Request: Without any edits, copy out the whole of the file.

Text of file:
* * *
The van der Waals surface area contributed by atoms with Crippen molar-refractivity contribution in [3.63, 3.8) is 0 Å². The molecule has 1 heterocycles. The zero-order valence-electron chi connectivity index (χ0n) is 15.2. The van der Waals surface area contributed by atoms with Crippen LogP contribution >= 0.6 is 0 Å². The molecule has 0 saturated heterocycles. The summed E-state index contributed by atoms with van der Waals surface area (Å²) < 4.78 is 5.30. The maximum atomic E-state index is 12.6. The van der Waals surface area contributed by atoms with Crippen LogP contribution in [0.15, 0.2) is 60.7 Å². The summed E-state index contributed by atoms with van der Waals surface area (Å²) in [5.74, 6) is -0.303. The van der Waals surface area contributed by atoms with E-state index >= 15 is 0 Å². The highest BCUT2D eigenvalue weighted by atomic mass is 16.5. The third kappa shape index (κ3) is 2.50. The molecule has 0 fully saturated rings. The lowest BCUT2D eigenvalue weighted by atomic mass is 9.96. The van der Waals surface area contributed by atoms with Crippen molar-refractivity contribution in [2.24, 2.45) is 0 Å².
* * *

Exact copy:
The van der Waals surface area contributed by atoms with Crippen molar-refractivity contribution in [3.63, 3.8) is 0 Å². The molecule has 1 heterocycles. The zero-order valence-electron chi connectivity index (χ0n) is 15.2. The van der Waals surface area contributed by atoms with Crippen LogP contribution >= 0.6 is 0 Å². The molecule has 0 saturated heterocycles. The summed E-state index contributed by atoms with van der Waals surface area (Å²) < 4.78 is 5.30. The maximum atomic E-state index is 12.6. The van der Waals surface area contributed by atoms with Crippen LogP contribution in [0.15, 0.2) is 60.7 Å². The summed E-state index contributed by atoms with van der Waals surface area (Å²) in [5.74, 6) is -0.303. The van der Waals surface area contributed by atoms with E-state index >= 15 is 0 Å². The highest BCUT2D eigenvalue weighted by atomic mass is 16.5. The third kappa shape index (κ3) is 2.50. The molecule has 0 fully saturated rings. The lowest BCUT2D eigenvalue weighted by atomic mass is 9.96. The van der Waals surface area contributed by atoms with Crippen molar-refractivity contribution in [2.24, 2.45) is 0 Å².